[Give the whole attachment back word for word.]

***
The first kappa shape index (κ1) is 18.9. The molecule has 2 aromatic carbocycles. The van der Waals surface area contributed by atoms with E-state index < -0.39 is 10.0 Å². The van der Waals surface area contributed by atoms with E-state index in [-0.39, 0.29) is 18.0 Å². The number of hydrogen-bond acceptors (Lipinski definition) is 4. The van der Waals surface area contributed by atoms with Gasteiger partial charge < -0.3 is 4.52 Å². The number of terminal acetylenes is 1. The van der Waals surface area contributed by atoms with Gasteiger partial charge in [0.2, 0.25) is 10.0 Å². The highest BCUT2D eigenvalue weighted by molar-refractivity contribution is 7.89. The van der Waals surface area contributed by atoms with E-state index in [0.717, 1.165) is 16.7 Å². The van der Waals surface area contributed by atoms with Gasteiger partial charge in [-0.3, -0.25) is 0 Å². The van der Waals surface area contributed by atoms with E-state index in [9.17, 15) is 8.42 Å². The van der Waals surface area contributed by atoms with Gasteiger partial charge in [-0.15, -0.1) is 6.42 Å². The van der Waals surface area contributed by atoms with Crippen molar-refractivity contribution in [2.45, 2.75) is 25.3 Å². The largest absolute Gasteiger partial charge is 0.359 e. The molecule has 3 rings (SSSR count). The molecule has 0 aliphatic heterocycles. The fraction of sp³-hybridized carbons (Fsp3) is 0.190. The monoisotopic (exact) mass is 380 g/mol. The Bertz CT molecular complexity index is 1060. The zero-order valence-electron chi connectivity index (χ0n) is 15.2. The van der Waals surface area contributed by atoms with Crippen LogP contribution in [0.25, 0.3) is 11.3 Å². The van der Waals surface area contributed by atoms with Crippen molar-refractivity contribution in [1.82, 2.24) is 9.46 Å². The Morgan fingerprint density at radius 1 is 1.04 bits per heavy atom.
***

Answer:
The first kappa shape index (κ1) is 18.9. The molecule has 2 aromatic carbocycles. The van der Waals surface area contributed by atoms with E-state index < -0.39 is 10.0 Å². The van der Waals surface area contributed by atoms with E-state index in [-0.39, 0.29) is 18.0 Å². The number of hydrogen-bond acceptors (Lipinski definition) is 4. The van der Waals surface area contributed by atoms with Gasteiger partial charge < -0.3 is 4.52 Å². The number of terminal acetylenes is 1. The van der Waals surface area contributed by atoms with Gasteiger partial charge in [0.2, 0.25) is 10.0 Å². The highest BCUT2D eigenvalue weighted by molar-refractivity contribution is 7.89. The van der Waals surface area contributed by atoms with E-state index in [0.717, 1.165) is 16.7 Å². The van der Waals surface area contributed by atoms with Gasteiger partial charge in [-0.3, -0.25) is 0 Å². The van der Waals surface area contributed by atoms with E-state index in [9.17, 15) is 8.42 Å². The van der Waals surface area contributed by atoms with Gasteiger partial charge in [-0.15, -0.1) is 6.42 Å². The van der Waals surface area contributed by atoms with Crippen molar-refractivity contribution in [2.45, 2.75) is 25.3 Å². The largest absolute Gasteiger partial charge is 0.359 e. The molecule has 3 rings (SSSR count). The molecule has 0 aliphatic heterocycles. The fraction of sp³-hybridized carbons (Fsp3) is 0.190. The monoisotopic (exact) mass is 380 g/mol. The Bertz CT molecular complexity index is 1060. The zero-order valence-electron chi connectivity index (χ0n) is 15.2. The van der Waals surface area contributed by atoms with Crippen LogP contribution in [0.25, 0.3) is 11.3 Å². The van der Waals surface area contributed by atoms with Crippen molar-refractivity contribution in [1.82, 2.24) is 9.46 Å². The Morgan fingerprint density at radius 1 is 1.04 bits per heavy atom.